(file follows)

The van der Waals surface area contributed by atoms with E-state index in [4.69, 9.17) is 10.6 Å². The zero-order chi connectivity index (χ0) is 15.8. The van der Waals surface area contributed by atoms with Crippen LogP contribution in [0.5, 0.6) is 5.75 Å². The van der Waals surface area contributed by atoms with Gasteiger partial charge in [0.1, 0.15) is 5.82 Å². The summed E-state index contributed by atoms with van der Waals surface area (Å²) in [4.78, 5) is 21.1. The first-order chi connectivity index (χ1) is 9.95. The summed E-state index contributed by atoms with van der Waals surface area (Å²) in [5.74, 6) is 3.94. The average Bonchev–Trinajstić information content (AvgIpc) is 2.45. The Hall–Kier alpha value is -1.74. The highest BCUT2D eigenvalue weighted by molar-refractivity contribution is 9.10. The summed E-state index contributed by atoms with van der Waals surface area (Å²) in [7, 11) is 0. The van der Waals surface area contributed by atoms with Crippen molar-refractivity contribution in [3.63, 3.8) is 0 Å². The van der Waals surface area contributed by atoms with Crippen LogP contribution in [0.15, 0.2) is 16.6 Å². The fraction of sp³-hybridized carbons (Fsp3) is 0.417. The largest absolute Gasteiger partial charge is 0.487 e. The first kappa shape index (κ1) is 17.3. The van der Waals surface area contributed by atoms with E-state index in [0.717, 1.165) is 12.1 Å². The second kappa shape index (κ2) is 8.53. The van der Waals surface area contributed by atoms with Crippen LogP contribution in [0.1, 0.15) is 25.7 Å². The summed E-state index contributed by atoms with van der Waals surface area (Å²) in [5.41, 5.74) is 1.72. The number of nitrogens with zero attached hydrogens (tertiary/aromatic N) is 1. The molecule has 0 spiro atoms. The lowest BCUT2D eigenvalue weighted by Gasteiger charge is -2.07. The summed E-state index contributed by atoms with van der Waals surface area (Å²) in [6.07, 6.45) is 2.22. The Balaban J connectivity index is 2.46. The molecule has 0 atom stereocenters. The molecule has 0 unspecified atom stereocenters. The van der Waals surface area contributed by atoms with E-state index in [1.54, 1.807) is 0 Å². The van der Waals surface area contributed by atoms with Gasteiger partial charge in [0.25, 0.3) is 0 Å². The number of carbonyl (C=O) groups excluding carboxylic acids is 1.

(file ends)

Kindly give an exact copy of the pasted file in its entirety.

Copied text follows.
The van der Waals surface area contributed by atoms with E-state index in [4.69, 9.17) is 10.6 Å². The zero-order chi connectivity index (χ0) is 15.8. The van der Waals surface area contributed by atoms with Crippen LogP contribution in [0.5, 0.6) is 5.75 Å². The van der Waals surface area contributed by atoms with Gasteiger partial charge in [0.1, 0.15) is 5.82 Å². The summed E-state index contributed by atoms with van der Waals surface area (Å²) in [4.78, 5) is 21.1. The first-order chi connectivity index (χ1) is 9.95. The summed E-state index contributed by atoms with van der Waals surface area (Å²) in [5.74, 6) is 3.94. The average Bonchev–Trinajstić information content (AvgIpc) is 2.45. The Hall–Kier alpha value is -1.74. The highest BCUT2D eigenvalue weighted by molar-refractivity contribution is 9.10. The summed E-state index contributed by atoms with van der Waals surface area (Å²) in [7, 11) is 0. The van der Waals surface area contributed by atoms with Crippen molar-refractivity contribution in [3.63, 3.8) is 0 Å². The van der Waals surface area contributed by atoms with Crippen LogP contribution in [0.15, 0.2) is 16.6 Å². The fraction of sp³-hybridized carbons (Fsp3) is 0.417. The largest absolute Gasteiger partial charge is 0.487 e. The first kappa shape index (κ1) is 17.3. The van der Waals surface area contributed by atoms with E-state index in [0.717, 1.165) is 12.1 Å². The second kappa shape index (κ2) is 8.53. The van der Waals surface area contributed by atoms with Crippen LogP contribution in [0.1, 0.15) is 25.7 Å². The summed E-state index contributed by atoms with van der Waals surface area (Å²) in [5.41, 5.74) is 1.72. The number of nitrogens with zero attached hydrogens (tertiary/aromatic N) is 1. The molecule has 0 spiro atoms. The lowest BCUT2D eigenvalue weighted by Gasteiger charge is -2.07. The summed E-state index contributed by atoms with van der Waals surface area (Å²) in [6.07, 6.45) is 2.22. The Balaban J connectivity index is 2.46. The molecule has 0 atom stereocenters. The molecule has 0 unspecified atom stereocenters. The van der Waals surface area contributed by atoms with E-state index in [1.54, 1.807) is 0 Å². The van der Waals surface area contributed by atoms with Gasteiger partial charge in [0.25, 0.3) is 0 Å². The number of carbonyl (C=O) groups excluding carboxylic acids is 1.